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Endangered Species: Chinese River Dolphin

written by: Darlene Zagata•edited by: Niki Fears•updated: 7/31/2009

Many of earth's species are now endangered and facing extinction. Despite desperate conservation efforts some species continue to decline. For some species, such as the Chinese River Dolphin, time has run out.

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    The Chinese River Dolphin is the rarest species of marine mammals. Also known as the Yangtze Dolphin or Baiji, it is a freshwater dolphin. It is also one of the most endangered animals on earth. The Chinese River Dolphin is a graceful mammal that can grow to a length of eight feet and weigh up to five hundred pounds. Its body is bluish gray on the backside and white on the underside. The Chinese River Dolphin has a long, slightly upturned beak and smaller eyes than ocean dolphins.

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    Habitat and Diet

    The only known habitat of the Chinese River Dolphin is the Yangtze River in China. Their diet consists of a variety of freshwater fish. Chinese River Dolphins generally live in small groups. The eyesight of the Chinese River Dolphin is poor so they rely mostly upon echolocation to locate food as well as for navigation and communication.

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    Chinese River Dolphins breed in the first half of the year and give birth to a single offspring following a gestation period of ten to eleven months. Chinese River Dolphins generally reproduce approximately every two years. They have been known to have a life expectancy of up to twenty-five years.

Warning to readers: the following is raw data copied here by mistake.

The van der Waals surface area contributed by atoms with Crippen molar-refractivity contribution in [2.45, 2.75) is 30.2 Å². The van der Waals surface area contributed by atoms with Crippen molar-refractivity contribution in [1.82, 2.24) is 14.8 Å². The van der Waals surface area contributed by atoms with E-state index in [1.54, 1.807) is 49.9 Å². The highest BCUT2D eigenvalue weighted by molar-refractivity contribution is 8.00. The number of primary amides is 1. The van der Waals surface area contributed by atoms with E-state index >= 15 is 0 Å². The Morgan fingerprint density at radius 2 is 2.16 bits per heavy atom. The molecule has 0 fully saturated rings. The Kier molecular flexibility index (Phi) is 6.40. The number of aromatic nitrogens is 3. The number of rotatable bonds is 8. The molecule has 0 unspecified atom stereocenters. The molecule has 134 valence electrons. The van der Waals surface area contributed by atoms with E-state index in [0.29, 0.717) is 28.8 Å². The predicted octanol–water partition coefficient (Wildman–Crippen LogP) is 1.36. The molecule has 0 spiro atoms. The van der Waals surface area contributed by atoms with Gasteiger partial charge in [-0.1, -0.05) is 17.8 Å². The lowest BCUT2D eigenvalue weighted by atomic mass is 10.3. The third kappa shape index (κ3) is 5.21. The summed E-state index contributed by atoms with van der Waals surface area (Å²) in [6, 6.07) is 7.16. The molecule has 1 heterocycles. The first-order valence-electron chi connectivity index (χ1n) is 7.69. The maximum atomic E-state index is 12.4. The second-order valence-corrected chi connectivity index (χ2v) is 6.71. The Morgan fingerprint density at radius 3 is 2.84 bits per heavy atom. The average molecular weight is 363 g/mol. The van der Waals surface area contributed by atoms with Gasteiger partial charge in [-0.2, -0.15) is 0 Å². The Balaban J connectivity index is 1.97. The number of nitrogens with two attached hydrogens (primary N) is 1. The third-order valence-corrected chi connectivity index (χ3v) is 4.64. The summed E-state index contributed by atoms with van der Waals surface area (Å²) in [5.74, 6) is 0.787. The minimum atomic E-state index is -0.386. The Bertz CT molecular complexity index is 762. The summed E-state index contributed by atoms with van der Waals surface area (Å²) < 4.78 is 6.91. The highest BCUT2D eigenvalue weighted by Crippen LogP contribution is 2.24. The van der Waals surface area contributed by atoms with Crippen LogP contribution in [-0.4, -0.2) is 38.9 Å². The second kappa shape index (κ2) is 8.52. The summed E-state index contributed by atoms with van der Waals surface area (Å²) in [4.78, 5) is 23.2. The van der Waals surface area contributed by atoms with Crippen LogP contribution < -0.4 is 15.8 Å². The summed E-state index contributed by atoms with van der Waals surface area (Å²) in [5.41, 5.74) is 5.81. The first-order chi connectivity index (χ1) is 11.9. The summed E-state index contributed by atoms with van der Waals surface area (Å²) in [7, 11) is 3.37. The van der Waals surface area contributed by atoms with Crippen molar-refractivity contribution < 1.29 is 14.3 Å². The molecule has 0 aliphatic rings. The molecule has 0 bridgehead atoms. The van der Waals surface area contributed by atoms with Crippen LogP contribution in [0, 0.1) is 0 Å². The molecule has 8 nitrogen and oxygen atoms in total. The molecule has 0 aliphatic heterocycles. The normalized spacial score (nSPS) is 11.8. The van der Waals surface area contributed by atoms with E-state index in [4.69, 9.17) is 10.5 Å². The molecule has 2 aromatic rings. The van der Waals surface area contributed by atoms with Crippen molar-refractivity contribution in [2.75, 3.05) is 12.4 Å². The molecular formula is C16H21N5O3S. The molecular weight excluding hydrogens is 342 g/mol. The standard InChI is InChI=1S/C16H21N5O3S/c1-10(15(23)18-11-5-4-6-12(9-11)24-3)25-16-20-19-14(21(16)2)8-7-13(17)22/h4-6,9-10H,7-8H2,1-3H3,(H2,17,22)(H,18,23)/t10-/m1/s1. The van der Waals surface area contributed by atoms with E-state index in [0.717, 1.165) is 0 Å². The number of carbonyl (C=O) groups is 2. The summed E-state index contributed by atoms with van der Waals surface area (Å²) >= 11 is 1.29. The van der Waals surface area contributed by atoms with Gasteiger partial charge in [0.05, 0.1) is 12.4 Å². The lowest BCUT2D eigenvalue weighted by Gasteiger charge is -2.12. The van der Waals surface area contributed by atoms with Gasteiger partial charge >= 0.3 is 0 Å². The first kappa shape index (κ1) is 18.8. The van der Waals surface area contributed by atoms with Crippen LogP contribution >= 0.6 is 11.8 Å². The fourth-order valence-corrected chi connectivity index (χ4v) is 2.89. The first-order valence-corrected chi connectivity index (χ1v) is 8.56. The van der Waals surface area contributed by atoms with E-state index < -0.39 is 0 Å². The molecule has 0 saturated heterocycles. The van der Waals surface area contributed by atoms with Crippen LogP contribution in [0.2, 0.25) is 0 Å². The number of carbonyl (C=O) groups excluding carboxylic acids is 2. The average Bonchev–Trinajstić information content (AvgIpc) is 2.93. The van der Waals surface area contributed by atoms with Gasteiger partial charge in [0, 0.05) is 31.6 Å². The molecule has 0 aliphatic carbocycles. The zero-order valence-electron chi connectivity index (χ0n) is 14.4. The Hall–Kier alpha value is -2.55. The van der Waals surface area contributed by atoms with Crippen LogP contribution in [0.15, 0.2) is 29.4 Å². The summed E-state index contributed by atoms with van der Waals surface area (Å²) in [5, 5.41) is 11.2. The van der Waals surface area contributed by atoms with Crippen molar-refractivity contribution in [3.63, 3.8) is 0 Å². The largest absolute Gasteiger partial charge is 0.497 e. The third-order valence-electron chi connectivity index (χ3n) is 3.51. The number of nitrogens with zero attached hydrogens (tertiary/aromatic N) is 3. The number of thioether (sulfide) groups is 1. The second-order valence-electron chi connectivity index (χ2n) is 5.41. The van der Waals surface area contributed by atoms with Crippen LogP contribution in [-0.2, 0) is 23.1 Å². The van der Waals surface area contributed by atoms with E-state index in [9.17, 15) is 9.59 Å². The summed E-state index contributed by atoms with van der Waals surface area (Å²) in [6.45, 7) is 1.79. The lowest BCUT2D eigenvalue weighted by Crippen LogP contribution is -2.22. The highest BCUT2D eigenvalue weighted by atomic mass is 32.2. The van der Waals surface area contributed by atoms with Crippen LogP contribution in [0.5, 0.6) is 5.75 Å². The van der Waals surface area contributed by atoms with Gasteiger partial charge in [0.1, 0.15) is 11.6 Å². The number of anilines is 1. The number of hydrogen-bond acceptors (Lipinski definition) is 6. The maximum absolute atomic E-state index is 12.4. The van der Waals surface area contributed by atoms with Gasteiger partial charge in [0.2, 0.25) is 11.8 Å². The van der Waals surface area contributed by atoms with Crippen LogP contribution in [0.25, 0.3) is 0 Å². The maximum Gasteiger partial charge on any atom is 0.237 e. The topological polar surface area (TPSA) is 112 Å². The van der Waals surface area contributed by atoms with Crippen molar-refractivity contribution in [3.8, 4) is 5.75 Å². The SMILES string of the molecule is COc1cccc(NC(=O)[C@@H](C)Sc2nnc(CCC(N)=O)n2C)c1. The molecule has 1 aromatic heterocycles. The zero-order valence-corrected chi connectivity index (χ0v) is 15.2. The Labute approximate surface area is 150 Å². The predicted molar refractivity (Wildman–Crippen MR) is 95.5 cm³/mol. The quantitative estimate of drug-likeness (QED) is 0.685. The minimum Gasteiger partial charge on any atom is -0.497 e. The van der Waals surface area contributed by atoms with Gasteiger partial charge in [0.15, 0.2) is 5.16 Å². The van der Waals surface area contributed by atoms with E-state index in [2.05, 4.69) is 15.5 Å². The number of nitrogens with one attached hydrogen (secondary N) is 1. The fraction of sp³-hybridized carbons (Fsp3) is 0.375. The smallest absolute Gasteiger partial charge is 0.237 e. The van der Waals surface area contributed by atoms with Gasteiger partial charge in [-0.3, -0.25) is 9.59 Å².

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    In 2006, an expedition to the Yangtze River in China failed to find any Chinese River Dolphins in the river. The species was declared functionally extinct. This means that even if any of the marine mammals still survive they are doomed to extinction. Despite previous conservation efforts to save the rare species of dolphin, Chinese River Dolphins have failed to thrive in captivity and the small population continued to decline. It is very doubtful that any of these mammals survived and if so, scientists believe it would be unlikely for them to find each other to breed. In 2007, a sighting of a Chinese River Dolphin was reported. Whether the animal sighted was acutally a Chinese River Dolphin remains debatable. It is sad that conservation efforts could not help the Chinese River Dolphin to thrive. The loss of this rare marine mammal as well as any other species is truly tragic.

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